The Rise and Demise of My First 4CV

by Clancy Menzel

  In the fifties I worked Christmas vacation in Michigan to make money for school clothes, books, etc. Any money left over was set aside and monitored by my parents. At age 15 I wanted a car even though I didn't have a driver's license. My parents found a green 1950 4CV in a neighboring town with a real estate sign on the doors. It went for all of $175. A friend and I painted the car black at his dad's body shop. At the time only three of my friends at school had cars. But then there were only 350 students altogether kindergarten through grade 12.

  In the summer of 1954 I worked for a farmer for $100 a month and a weeks vacation on the Au Sable River fishing. This farmer also had a pet raccoon. I'll get back to this shortly. When I got the car I was in the process of cutting a hole into the trunk up front by my left leg to accommodate a radio. In those days radios were vacuum tube and very large. My mother came and asked me what I was doing. I told her and she asked where I got the radio. "From a friend for $5." Her logical response was "Where did you get the $5?" I said that I still owed it to him. She replied to take the radio back until I earned the $5 to pay for it. Of course now I had a radio hole but no radio.

  Back to my vacation. I was loaded up and had a rowboat in tow. And guess who was up front in the trunk, my friend the pet raccoon. While driving down the gravel road toward the main paved one, he kept grabbing my clutch foot through the radio hole. I reached in back to get my light jacket and stuff the hole shut....bad idea. While stuffing the hole I drove off the road into a drainage ditch banging up the Renault and bending the front wheels (star wheels of course). The only injury I received was from the raccoon when he bit me after I caught him running in the wheat stubble. The farmer was ahead of me in his car and turned around and got his truck back at the farm and pulled me out. We towed my Renault back and soon left on our fishing trip with the rowboat tied to the roof of the farmer's car.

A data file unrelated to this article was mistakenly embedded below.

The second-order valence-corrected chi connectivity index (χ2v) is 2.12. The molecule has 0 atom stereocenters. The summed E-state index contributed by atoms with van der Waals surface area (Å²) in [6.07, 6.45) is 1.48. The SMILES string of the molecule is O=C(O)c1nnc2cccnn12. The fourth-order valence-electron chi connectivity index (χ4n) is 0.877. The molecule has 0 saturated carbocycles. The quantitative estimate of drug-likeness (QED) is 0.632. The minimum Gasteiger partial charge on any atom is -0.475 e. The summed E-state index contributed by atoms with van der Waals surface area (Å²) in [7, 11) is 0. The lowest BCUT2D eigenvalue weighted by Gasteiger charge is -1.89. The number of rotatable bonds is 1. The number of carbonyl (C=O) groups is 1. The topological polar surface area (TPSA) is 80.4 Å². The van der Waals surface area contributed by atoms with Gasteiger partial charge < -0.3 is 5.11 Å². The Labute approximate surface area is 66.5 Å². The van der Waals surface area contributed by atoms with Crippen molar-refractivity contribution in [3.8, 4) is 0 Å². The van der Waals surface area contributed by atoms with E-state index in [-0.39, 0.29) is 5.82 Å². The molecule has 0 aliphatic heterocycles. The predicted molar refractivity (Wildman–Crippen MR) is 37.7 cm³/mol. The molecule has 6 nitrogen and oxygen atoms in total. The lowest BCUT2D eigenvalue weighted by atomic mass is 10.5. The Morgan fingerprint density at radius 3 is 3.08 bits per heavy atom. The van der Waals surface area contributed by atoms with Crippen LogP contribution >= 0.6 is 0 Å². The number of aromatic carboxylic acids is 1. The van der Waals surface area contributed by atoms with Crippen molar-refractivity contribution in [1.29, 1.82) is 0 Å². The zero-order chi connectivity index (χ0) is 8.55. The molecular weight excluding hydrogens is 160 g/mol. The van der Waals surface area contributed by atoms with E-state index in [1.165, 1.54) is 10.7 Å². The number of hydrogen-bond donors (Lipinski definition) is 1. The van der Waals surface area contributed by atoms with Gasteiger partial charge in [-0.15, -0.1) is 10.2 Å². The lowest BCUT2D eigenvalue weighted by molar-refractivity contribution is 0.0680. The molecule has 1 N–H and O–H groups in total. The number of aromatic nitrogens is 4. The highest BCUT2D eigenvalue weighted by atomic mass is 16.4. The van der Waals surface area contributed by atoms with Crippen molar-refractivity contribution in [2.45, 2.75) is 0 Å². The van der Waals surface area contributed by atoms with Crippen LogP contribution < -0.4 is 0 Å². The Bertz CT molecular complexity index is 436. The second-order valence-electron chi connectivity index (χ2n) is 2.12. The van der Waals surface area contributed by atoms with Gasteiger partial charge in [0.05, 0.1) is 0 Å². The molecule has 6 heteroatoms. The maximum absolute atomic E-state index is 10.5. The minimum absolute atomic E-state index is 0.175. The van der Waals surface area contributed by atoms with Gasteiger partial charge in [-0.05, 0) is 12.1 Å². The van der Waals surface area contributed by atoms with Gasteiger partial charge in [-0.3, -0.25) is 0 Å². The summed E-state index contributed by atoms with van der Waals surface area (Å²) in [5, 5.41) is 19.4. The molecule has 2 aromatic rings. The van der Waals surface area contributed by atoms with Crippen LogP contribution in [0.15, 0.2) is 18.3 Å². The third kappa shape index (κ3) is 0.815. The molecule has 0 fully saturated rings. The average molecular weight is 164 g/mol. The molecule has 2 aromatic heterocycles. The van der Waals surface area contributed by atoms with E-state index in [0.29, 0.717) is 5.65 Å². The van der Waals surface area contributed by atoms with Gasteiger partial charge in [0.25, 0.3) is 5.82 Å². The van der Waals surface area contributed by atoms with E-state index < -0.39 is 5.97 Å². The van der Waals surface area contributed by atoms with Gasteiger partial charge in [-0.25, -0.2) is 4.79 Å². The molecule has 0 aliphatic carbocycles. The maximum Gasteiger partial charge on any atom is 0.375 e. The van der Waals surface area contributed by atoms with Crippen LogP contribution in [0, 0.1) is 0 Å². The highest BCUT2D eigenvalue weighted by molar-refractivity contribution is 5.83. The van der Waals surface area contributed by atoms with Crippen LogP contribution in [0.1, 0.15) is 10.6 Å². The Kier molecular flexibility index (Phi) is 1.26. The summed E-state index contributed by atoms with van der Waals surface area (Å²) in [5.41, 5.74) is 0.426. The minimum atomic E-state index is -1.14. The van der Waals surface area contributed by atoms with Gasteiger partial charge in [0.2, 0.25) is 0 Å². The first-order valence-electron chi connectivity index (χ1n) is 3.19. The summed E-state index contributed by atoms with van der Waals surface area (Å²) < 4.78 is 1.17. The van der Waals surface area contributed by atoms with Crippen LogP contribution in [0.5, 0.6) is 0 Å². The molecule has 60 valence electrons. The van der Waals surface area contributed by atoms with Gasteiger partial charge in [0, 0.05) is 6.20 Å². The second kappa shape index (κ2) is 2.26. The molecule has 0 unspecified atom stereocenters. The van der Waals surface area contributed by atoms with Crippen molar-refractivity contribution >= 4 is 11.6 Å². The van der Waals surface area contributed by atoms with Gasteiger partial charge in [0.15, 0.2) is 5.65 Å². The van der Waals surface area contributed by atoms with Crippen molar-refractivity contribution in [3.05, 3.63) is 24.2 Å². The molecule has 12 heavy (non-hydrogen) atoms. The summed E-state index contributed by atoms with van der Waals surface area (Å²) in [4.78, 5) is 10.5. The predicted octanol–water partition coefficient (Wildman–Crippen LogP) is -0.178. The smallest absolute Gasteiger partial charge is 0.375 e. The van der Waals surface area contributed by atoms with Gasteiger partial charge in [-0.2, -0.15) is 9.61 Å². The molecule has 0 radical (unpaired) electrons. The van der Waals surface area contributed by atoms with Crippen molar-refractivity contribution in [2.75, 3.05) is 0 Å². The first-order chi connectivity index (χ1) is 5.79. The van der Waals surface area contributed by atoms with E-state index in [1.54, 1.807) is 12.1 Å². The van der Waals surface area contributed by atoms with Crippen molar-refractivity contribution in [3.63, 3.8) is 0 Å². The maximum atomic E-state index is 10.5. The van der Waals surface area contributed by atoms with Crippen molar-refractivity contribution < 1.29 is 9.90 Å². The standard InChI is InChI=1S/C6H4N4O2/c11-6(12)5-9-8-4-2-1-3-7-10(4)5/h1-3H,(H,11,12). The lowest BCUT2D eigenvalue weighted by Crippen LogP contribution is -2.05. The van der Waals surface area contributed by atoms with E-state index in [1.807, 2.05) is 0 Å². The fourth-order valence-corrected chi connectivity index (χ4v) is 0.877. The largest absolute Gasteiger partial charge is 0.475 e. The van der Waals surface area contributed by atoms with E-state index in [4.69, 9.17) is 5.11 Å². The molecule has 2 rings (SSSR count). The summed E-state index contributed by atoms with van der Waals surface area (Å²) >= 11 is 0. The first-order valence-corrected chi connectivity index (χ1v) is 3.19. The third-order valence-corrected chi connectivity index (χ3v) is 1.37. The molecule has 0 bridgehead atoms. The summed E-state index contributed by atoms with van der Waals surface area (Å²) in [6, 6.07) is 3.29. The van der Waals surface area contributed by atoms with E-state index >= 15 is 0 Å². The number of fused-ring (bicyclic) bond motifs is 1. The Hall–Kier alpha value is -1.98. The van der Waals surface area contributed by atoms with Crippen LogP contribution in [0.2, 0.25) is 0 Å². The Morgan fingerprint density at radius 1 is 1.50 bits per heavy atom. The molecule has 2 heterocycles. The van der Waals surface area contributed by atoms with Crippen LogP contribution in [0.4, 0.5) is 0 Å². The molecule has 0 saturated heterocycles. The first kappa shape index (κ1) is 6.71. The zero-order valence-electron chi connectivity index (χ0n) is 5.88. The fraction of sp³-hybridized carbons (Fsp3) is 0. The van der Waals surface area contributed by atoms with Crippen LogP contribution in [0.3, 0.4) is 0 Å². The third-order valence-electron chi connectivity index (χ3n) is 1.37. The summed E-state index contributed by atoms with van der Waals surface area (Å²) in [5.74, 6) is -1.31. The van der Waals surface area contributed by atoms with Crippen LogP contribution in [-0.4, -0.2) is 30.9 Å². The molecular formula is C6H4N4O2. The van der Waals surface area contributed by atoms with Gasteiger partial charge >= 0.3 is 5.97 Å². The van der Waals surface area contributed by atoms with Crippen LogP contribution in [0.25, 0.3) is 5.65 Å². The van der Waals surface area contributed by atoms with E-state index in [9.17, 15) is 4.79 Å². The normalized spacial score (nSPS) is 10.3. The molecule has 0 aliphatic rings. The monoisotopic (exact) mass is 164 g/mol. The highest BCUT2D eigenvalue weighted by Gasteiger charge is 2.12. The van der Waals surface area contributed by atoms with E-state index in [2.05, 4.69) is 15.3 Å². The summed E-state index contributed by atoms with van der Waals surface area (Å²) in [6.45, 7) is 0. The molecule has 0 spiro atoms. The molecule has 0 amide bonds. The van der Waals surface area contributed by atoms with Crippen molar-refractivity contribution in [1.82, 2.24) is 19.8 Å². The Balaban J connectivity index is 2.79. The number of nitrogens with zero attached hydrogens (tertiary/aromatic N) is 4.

My parents didn't know about the accident until I got back a week later. My friend and I banged out the body and painted it again. Of course the wheels didn't get straightened so I continued to drive it with bent wheels. This worked fine I thought until it took its toll on the left hand front axle. Parts were hard to find in the 50's (My friend Jacques wasn't in business yet), but I did locate one in New York. When it came it was the wrong one. There went $23, so I sold the car to a machinist for $50 including the new axle. Still, I had driven the car for three years.

Clancy Menzel
 

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